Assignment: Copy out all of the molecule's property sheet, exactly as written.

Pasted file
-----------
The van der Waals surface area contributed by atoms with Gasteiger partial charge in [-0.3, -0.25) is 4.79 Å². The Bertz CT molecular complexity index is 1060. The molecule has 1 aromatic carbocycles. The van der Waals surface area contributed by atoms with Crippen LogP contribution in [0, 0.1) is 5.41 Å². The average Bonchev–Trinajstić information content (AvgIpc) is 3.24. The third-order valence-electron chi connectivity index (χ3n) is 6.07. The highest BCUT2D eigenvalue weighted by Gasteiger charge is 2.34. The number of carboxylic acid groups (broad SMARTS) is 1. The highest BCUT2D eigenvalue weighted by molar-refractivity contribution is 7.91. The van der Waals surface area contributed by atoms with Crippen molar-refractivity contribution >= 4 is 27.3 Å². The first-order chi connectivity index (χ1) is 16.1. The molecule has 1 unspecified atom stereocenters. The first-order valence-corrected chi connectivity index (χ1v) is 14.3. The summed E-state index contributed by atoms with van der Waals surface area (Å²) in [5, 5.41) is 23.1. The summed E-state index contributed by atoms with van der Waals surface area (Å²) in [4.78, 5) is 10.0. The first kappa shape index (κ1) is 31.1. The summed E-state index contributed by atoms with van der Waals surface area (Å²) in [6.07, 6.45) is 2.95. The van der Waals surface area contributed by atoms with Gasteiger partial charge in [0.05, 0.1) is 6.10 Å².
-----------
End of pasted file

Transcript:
The van der Waals surface area contributed by atoms with Gasteiger partial charge in [-0.3, -0.25) is 4.79 Å². The Bertz CT molecular complexity index is 1060. The molecule has 1 aromatic carbocycles. The van der Waals surface area contributed by atoms with Crippen LogP contribution in [0, 0.1) is 5.41 Å². The average Bonchev–Trinajstić information content (AvgIpc) is 3.24. The third-order valence-electron chi connectivity index (χ3n) is 6.07. The highest BCUT2D eigenvalue weighted by Gasteiger charge is 2.34. The number of carboxylic acid groups (broad SMARTS) is 1. The highest BCUT2D eigenvalue weighted by molar-refractivity contribution is 7.91. The van der Waals surface area contributed by atoms with Crippen molar-refractivity contribution >= 4 is 27.3 Å². The first-order chi connectivity index (χ1) is 16.1. The molecule has 1 unspecified atom stereocenters. The first-order valence-corrected chi connectivity index (χ1v) is 14.3. The summed E-state index contributed by atoms with van der Waals surface area (Å²) in [5, 5.41) is 23.1. The summed E-state index contributed by atoms with van der Waals surface area (Å²) in [4.78, 5) is 10.0. The first kappa shape index (κ1) is 31.1. The summed E-state index contributed by atoms with van der Waals surface area (Å²) in [6.07, 6.45) is 2.95. The van der Waals surface area contributed by atoms with Gasteiger partial charge in [0.05, 0.1) is 6.10 Å².